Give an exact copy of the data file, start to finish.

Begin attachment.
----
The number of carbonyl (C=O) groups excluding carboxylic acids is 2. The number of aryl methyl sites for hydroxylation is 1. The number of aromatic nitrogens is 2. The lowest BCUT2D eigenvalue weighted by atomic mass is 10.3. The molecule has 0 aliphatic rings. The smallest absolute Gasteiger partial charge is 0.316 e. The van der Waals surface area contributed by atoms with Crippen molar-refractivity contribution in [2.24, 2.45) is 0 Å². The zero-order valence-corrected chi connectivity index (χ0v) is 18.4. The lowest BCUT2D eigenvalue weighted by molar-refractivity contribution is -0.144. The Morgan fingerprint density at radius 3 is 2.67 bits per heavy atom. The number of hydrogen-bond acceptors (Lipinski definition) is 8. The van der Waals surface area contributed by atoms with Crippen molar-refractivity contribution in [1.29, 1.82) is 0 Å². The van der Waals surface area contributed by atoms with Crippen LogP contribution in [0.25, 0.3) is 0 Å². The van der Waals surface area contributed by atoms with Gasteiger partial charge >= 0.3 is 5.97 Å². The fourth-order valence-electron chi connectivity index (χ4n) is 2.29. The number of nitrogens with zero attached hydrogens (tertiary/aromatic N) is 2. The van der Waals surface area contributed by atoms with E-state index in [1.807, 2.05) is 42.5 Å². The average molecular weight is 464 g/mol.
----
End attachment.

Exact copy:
The number of carbonyl (C=O) groups excluding carboxylic acids is 2. The number of aryl methyl sites for hydroxylation is 1. The number of aromatic nitrogens is 2. The lowest BCUT2D eigenvalue weighted by atomic mass is 10.3. The molecule has 0 aliphatic rings. The smallest absolute Gasteiger partial charge is 0.316 e. The van der Waals surface area contributed by atoms with Crippen molar-refractivity contribution in [2.24, 2.45) is 0 Å². The zero-order valence-corrected chi connectivity index (χ0v) is 18.4. The lowest BCUT2D eigenvalue weighted by molar-refractivity contribution is -0.144. The Morgan fingerprint density at radius 3 is 2.67 bits per heavy atom. The number of hydrogen-bond acceptors (Lipinski definition) is 8. The van der Waals surface area contributed by atoms with Crippen molar-refractivity contribution in [1.29, 1.82) is 0 Å². The van der Waals surface area contributed by atoms with Crippen LogP contribution in [0.25, 0.3) is 0 Å². The van der Waals surface area contributed by atoms with Gasteiger partial charge >= 0.3 is 5.97 Å². The fourth-order valence-electron chi connectivity index (χ4n) is 2.29. The number of nitrogens with zero attached hydrogens (tertiary/aromatic N) is 2. The van der Waals surface area contributed by atoms with E-state index in [1.807, 2.05) is 42.5 Å². The average molecular weight is 464 g/mol.